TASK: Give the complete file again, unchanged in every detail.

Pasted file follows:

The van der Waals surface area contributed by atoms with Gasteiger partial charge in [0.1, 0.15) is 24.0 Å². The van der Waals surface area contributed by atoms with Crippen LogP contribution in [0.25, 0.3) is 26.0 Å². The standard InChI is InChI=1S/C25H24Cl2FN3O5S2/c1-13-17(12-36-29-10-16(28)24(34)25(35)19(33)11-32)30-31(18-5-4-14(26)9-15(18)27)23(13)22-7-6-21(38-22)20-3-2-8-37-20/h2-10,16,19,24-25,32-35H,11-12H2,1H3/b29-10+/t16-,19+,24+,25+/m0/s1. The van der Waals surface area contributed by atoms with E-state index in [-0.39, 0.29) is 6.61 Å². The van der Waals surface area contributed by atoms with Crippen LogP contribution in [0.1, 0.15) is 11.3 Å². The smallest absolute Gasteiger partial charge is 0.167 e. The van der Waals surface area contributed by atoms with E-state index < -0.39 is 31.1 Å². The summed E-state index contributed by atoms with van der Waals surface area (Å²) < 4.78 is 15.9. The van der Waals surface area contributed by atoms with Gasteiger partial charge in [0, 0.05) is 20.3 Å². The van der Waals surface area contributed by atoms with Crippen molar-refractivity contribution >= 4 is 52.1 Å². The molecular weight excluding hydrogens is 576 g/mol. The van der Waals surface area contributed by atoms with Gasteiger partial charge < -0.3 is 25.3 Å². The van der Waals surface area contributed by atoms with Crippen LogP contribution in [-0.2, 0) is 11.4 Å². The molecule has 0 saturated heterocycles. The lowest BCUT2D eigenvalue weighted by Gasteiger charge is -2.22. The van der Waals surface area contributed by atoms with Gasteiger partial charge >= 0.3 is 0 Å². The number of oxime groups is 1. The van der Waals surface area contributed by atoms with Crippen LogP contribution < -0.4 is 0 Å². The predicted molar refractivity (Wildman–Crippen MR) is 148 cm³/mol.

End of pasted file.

The van der Waals surface area contributed by atoms with Gasteiger partial charge in [0.1, 0.15) is 24.0 Å². The van der Waals surface area contributed by atoms with Crippen LogP contribution in [0.25, 0.3) is 26.0 Å². The standard InChI is InChI=1S/C25H24Cl2FN3O5S2/c1-13-17(12-36-29-10-16(28)24(34)25(35)19(33)11-32)30-31(18-5-4-14(26)9-15(18)27)23(13)22-7-6-21(38-22)20-3-2-8-37-20/h2-10,16,19,24-25,32-35H,11-12H2,1H3/b29-10+/t16-,19+,24+,25+/m0/s1. The van der Waals surface area contributed by atoms with E-state index in [-0.39, 0.29) is 6.61 Å². The van der Waals surface area contributed by atoms with Crippen LogP contribution in [0.1, 0.15) is 11.3 Å². The smallest absolute Gasteiger partial charge is 0.167 e. The van der Waals surface area contributed by atoms with E-state index < -0.39 is 31.1 Å². The summed E-state index contributed by atoms with van der Waals surface area (Å²) < 4.78 is 15.9. The van der Waals surface area contributed by atoms with Gasteiger partial charge in [0, 0.05) is 20.3 Å². The van der Waals surface area contributed by atoms with Crippen molar-refractivity contribution >= 4 is 52.1 Å². The molecular weight excluding hydrogens is 576 g/mol. The van der Waals surface area contributed by atoms with Gasteiger partial charge < -0.3 is 25.3 Å². The van der Waals surface area contributed by atoms with Crippen LogP contribution in [-0.2, 0) is 11.4 Å². The molecule has 0 saturated heterocycles. The lowest BCUT2D eigenvalue weighted by Gasteiger charge is -2.22. The van der Waals surface area contributed by atoms with Gasteiger partial charge >= 0.3 is 0 Å². The number of oxime groups is 1. The van der Waals surface area contributed by atoms with Crippen LogP contribution < -0.4 is 0 Å². The predicted molar refractivity (Wildman–Crippen MR) is 148 cm³/mol.